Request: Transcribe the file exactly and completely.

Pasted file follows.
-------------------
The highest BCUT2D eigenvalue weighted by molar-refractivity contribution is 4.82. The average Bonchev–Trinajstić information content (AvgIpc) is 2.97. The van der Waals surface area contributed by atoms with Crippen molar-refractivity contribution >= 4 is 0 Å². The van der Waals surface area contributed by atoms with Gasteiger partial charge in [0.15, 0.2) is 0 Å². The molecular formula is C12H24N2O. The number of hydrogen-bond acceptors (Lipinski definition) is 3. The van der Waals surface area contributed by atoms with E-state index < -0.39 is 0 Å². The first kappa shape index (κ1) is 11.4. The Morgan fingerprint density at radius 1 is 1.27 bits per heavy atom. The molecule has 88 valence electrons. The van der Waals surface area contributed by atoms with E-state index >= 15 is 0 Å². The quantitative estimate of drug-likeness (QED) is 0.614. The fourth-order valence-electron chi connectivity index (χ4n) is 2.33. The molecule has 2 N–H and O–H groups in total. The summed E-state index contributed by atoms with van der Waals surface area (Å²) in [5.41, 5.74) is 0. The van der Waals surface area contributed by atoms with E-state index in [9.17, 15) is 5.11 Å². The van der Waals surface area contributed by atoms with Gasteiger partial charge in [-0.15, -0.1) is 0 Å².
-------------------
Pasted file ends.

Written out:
The highest BCUT2D eigenvalue weighted by molar-refractivity contribution is 4.82. The average Bonchev–Trinajstić information content (AvgIpc) is 2.97. The van der Waals surface area contributed by atoms with Crippen molar-refractivity contribution >= 4 is 0 Å². The van der Waals surface area contributed by atoms with Gasteiger partial charge in [0.15, 0.2) is 0 Å². The molecular formula is C12H24N2O. The number of hydrogen-bond acceptors (Lipinski definition) is 3. The van der Waals surface area contributed by atoms with E-state index < -0.39 is 0 Å². The first kappa shape index (κ1) is 11.4. The Morgan fingerprint density at radius 1 is 1.27 bits per heavy atom. The molecule has 88 valence electrons. The van der Waals surface area contributed by atoms with E-state index >= 15 is 0 Å². The quantitative estimate of drug-likeness (QED) is 0.614. The fourth-order valence-electron chi connectivity index (χ4n) is 2.33. The molecule has 2 N–H and O–H groups in total. The summed E-state index contributed by atoms with van der Waals surface area (Å²) in [5.41, 5.74) is 0. The van der Waals surface area contributed by atoms with E-state index in [9.17, 15) is 5.11 Å². The van der Waals surface area contributed by atoms with Gasteiger partial charge in [-0.15, -0.1) is 0 Å².